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|US4668602||Aug 15, 1985||May 26, 1987||Fuji Photo Film Co., Ltd.||Instant film unit|
|US4737410||Nov 28, 1986||Apr 12, 1988||Minnesota Mining And Manufacturing Company||Polyalkyloxazoline-reinforced acrylic pressure-sensitive adhesive composition|
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|US4762766||Jan 14, 1986||Aug 9, 1988||Kroy Inc.||Dry transfer film with photosensitized color carrying layer and photosensitized pressure sensitive adhesive layer wherein photosensitizer is o-quinone diazide|
|US4791284||Oct 29, 1987||Dec 13, 1988||Richard Ludden||Method for etching a bar code on metal|
|US4795516||Jul 2, 1987||Jan 3, 1989||Minnesota Mining And Manufacturing Company||Method of continuous production of a biomedical electrode|
|US4824702||Jun 11, 1986||Apr 25, 1989||Straub Dale K||Transfer adhesive sheet material|
|US4919994||Mar 20, 1987||Apr 24, 1990||Minnesota Mining And Manufacturing Company||Dry transfer graphics article and methods of preparation and use thereof|
|US4931282||Nov 25, 1987||Jun 5, 1990||Minnesota Mining And Manufacturing Company||Pressure-sensitive medical sealant|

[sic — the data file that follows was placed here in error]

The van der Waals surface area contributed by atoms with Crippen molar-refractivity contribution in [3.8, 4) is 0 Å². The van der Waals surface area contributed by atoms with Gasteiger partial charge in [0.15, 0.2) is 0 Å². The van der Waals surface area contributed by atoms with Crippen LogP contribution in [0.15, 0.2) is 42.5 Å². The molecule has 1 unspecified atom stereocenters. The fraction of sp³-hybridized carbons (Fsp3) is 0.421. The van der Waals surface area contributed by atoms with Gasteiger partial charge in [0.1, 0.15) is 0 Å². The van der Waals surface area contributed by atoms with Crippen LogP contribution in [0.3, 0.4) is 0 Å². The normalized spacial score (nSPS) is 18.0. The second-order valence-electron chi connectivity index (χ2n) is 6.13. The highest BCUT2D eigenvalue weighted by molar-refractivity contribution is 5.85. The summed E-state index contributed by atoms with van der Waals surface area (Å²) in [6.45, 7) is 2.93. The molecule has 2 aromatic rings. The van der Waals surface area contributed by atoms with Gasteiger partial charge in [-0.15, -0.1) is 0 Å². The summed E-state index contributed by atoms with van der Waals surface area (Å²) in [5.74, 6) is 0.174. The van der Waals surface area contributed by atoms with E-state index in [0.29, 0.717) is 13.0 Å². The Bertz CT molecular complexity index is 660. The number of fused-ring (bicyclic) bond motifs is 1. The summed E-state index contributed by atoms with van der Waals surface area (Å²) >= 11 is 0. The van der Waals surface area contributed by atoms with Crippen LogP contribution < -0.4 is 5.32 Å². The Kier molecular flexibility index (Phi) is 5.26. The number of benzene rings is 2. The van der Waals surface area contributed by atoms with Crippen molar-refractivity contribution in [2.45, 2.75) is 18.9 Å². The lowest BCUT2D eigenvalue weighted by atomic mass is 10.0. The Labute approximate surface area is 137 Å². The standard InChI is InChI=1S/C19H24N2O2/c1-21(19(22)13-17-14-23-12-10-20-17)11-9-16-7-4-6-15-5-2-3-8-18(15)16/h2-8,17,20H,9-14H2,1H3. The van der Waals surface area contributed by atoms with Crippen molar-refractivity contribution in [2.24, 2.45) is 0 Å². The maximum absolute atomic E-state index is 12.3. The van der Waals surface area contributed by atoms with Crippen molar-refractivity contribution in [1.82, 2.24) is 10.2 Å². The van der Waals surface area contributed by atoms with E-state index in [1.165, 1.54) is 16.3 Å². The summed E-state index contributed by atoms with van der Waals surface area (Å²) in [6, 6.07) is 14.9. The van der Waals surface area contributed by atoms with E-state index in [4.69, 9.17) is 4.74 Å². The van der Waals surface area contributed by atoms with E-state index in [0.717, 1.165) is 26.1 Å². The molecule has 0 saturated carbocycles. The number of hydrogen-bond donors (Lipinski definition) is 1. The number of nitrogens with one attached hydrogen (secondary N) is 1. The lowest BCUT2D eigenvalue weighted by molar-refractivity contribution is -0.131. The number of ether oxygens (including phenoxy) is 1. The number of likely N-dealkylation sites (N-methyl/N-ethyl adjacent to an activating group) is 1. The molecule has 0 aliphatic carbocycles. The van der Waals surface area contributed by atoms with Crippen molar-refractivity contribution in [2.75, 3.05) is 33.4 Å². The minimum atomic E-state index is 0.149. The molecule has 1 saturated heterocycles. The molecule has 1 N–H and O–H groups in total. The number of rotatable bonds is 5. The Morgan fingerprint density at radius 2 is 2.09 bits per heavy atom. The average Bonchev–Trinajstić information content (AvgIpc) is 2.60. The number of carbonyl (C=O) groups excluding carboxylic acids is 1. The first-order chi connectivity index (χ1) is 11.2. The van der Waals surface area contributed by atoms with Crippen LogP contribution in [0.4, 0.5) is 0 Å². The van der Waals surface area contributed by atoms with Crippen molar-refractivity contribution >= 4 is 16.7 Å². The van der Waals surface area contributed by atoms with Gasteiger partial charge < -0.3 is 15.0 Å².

|US4952618||May 3, 1988||Aug 28, 1990||Minnesota Mining And Manufacturing Company||Hydrocolloid/adhesive composition|
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|US5160315||Apr 5, 1991||Nov 3, 1992||Minnesota Mining And Manufacturing Company||Combined adhesive strip and transparent dressing delivery system|
|US5160615||Apr 18, 1991||Nov 3, 1992||Terumo Kabushiki Kaisha||Hollow fiber type liquid processing apparatus|
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|US5344681||Oct 13, 1993||Sep 6, 1994||Minnesota Mining And Manufacturing Company||Patterned pressure sensitive adhesive transfer tape|
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|US5520629||Aug 20, 1992||May 28, 1996||Minnesota Mining And Manufacturing Company||Combined adhesive strip and transparent dressing delivery system|